“If you can evolve the sensor and engineer it to have a database of food consumption, then you could think about nutrition management,” Fiorenzo Omenetto, PhD, Professor, Department of Biomedical Engineering at Tufts and one of the authors of the research told Smithsonian Magazine. “That could be reminding us that we’re indulging too much in sugar or something like that.”

It also could potentially detect physiological or chemical changes taking place in the body by detecting certain bio-markers in the saliva.

“In theory we can modify the bio-responsive layer in these sensors to target other chemicals. We’re really limited only by our creativity,” Omenetto noted in a news release. “We have extended common RFID [radio frequency identification] technology to a sensor package that can dynamically read and transmit information on its environment, whether it is affixed to a tooth, to skin, or any other surface.”

Other Food Intake Devices

There have been previous attempts to develop wearable devices that monitors food intake. However, those gadgets usually required the use of mouth guards and head gear, which are too cumbersome for continuous everyday use. The minute size of the Tufts tooth-mounted device renders it more practical for consumers. And, since it can be mounted anywhere on a tooth—front or back—it can be made undetectable while being worn.

“This study is an interesting proof-of-concept demonstration that small, wireless biosensors can detect changes in saliva due to the presence of compounds such as salt, sugar, and alcohol,” Ben Almquist, PhD, a lecturer in the Department of Bioengineering at Imperial College London, told Smithsonian Magazine.

“For instance, for continuous monitoring of food intake, the sensors will need to be robust enough to withstand abrasion during chewing,” Almquist noted. “In addition, foods are complex mixtures of compounds including salts, sugars and proteins, and the relative amounts of each that enter into saliva will depend on factors such as the nature of the food [i.e., cooked versus fresh], the amount of chewing, and the time in the mouth before swallowing.”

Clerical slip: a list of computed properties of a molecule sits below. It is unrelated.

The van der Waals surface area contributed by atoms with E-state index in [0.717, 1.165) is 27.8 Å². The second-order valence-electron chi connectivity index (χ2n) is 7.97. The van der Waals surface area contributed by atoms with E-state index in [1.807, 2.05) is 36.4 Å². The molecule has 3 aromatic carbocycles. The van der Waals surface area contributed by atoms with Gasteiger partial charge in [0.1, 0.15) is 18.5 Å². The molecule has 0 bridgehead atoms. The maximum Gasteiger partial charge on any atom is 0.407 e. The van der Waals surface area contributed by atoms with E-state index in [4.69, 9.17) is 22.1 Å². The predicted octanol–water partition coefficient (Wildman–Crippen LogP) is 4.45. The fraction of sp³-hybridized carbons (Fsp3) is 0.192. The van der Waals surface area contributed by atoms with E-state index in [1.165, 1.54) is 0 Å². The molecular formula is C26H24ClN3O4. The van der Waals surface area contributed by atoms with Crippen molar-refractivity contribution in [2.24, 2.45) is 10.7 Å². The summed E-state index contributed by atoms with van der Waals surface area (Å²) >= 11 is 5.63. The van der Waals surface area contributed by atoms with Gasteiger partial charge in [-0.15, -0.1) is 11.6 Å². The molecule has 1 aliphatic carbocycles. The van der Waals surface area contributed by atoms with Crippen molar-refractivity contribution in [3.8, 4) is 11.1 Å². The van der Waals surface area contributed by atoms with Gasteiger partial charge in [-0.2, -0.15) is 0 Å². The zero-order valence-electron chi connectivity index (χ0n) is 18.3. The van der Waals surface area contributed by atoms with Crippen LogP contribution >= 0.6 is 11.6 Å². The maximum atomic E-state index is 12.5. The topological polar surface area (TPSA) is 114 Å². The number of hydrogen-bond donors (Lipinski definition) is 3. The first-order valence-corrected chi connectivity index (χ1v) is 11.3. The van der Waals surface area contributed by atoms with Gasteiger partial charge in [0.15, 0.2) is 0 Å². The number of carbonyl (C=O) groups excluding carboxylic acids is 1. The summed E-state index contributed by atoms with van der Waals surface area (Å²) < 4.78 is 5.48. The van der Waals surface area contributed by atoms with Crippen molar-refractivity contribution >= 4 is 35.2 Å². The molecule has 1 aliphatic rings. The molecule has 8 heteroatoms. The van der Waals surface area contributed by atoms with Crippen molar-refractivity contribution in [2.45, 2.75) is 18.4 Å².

The device currently remains in the prototype stage and more testing will be needed to determine its efficacy and durability. However, the emergence of such wearable devices for medical use suggests valuable opportunities for clinical laboratories.

Because data captured from the tooth-mounted device is transmitted wirelessly, clinical laboratories could potentially store and monitor the data, compare the collected data to other medical laboratory test results for the same patient, then communicate that information to clinicians, other caregivers, and even the patients. This would be a new way for clinical laboratories to provide innovative, value-added services to healthcare professionals and consumers.

—JP Schlingman

Related Information:

This Tiny Tooth Sensor Could Keep Track of the Food You Eat

Scientists Develop Tiny Tooth-mounted Sensors That Can Track What You Eat

A New Tooth-mounted Sensor Will Soon Help You Lose Weight

Functional, RF‐Trilayer Sensors for Tooth‐Mounted, Wireless Monitoring of the Oral Cavity and Food Consumption

Wearable Tattoo Can Monitor Blood Alcohol Levels with Diagnostic Technologies Familiar to Clinical Laboratory Scientists